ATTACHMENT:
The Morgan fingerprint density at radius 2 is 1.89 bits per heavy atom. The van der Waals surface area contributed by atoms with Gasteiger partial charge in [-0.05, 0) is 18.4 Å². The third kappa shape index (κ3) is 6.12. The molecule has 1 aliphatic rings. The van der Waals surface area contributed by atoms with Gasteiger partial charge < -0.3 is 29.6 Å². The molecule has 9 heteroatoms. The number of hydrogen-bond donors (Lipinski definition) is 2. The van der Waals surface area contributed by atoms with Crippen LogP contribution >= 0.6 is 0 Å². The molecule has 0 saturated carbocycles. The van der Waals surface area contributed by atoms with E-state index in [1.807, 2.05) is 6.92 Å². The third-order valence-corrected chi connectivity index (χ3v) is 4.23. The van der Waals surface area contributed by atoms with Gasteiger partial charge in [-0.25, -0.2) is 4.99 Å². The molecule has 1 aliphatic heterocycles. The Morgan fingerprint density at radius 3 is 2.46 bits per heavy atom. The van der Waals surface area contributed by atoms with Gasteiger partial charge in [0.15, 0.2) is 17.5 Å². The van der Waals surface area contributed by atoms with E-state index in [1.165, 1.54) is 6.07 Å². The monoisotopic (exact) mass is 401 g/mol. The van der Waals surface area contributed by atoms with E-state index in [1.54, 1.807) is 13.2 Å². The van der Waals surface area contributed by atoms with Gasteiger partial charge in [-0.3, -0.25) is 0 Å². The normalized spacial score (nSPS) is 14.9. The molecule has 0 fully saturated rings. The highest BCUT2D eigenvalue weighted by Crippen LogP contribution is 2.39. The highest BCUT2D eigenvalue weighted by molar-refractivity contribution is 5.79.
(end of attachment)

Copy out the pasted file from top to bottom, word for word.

The Morgan fingerprint density at radius 2 is 1.89 bits per heavy atom. The van der Waals surface area contributed by atoms with Gasteiger partial charge in [-0.05, 0) is 18.4 Å². The third kappa shape index (κ3) is 6.12. The molecule has 1 aliphatic rings. The van der Waals surface area contributed by atoms with Gasteiger partial charge < -0.3 is 29.6 Å². The molecule has 9 heteroatoms. The number of hydrogen-bond donors (Lipinski definition) is 2. The van der Waals surface area contributed by atoms with Crippen LogP contribution >= 0.6 is 0 Å². The molecule has 0 saturated carbocycles. The van der Waals surface area contributed by atoms with E-state index in [1.807, 2.05) is 6.92 Å². The third-order valence-corrected chi connectivity index (χ3v) is 4.23. The van der Waals surface area contributed by atoms with Gasteiger partial charge in [-0.25, -0.2) is 4.99 Å². The molecule has 1 aliphatic heterocycles. The Morgan fingerprint density at radius 3 is 2.46 bits per heavy atom. The van der Waals surface area contributed by atoms with Gasteiger partial charge in [0.15, 0.2) is 17.5 Å². The van der Waals surface area contributed by atoms with E-state index in [1.165, 1.54) is 6.07 Å². The monoisotopic (exact) mass is 401 g/mol. The van der Waals surface area contributed by atoms with E-state index in [1.54, 1.807) is 13.2 Å². The van der Waals surface area contributed by atoms with Gasteiger partial charge in [-0.3, -0.25) is 0 Å². The normalized spacial score (nSPS) is 14.9. The molecule has 0 fully saturated rings. The highest BCUT2D eigenvalue weighted by Crippen LogP contribution is 2.39. The highest BCUT2D eigenvalue weighted by molar-refractivity contribution is 5.79.